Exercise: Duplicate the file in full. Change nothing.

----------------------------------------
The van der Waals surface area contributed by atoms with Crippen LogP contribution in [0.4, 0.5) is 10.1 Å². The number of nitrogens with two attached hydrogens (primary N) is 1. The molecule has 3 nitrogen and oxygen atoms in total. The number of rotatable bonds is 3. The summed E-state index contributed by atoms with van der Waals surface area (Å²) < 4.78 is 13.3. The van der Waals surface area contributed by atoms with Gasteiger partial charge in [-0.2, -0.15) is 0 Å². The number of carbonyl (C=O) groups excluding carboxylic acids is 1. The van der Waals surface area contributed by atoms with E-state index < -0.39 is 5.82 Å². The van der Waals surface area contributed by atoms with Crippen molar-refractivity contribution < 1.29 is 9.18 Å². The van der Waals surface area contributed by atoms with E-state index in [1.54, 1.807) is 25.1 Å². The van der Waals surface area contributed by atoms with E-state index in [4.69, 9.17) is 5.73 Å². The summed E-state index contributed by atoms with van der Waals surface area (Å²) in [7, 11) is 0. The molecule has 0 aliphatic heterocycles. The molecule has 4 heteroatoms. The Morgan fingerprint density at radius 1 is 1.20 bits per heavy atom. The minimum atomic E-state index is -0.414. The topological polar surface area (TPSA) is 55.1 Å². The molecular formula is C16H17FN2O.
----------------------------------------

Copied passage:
The van der Waals surface area contributed by atoms with Crippen LogP contribution in [0.4, 0.5) is 10.1 Å². The number of nitrogens with two attached hydrogens (primary N) is 1. The molecule has 3 nitrogen and oxygen atoms in total. The number of rotatable bonds is 3. The summed E-state index contributed by atoms with van der Waals surface area (Å²) < 4.78 is 13.3. The van der Waals surface area contributed by atoms with Gasteiger partial charge in [-0.2, -0.15) is 0 Å². The number of carbonyl (C=O) groups excluding carboxylic acids is 1. The van der Waals surface area contributed by atoms with E-state index < -0.39 is 5.82 Å². The van der Waals surface area contributed by atoms with Crippen molar-refractivity contribution < 1.29 is 9.18 Å². The van der Waals surface area contributed by atoms with E-state index in [1.54, 1.807) is 25.1 Å². The van der Waals surface area contributed by atoms with E-state index in [4.69, 9.17) is 5.73 Å². The summed E-state index contributed by atoms with van der Waals surface area (Å²) in [7, 11) is 0. The molecule has 0 aliphatic heterocycles. The molecule has 4 heteroatoms. The Morgan fingerprint density at radius 1 is 1.20 bits per heavy atom. The minimum atomic E-state index is -0.414. The topological polar surface area (TPSA) is 55.1 Å². The molecular formula is C16H17FN2O.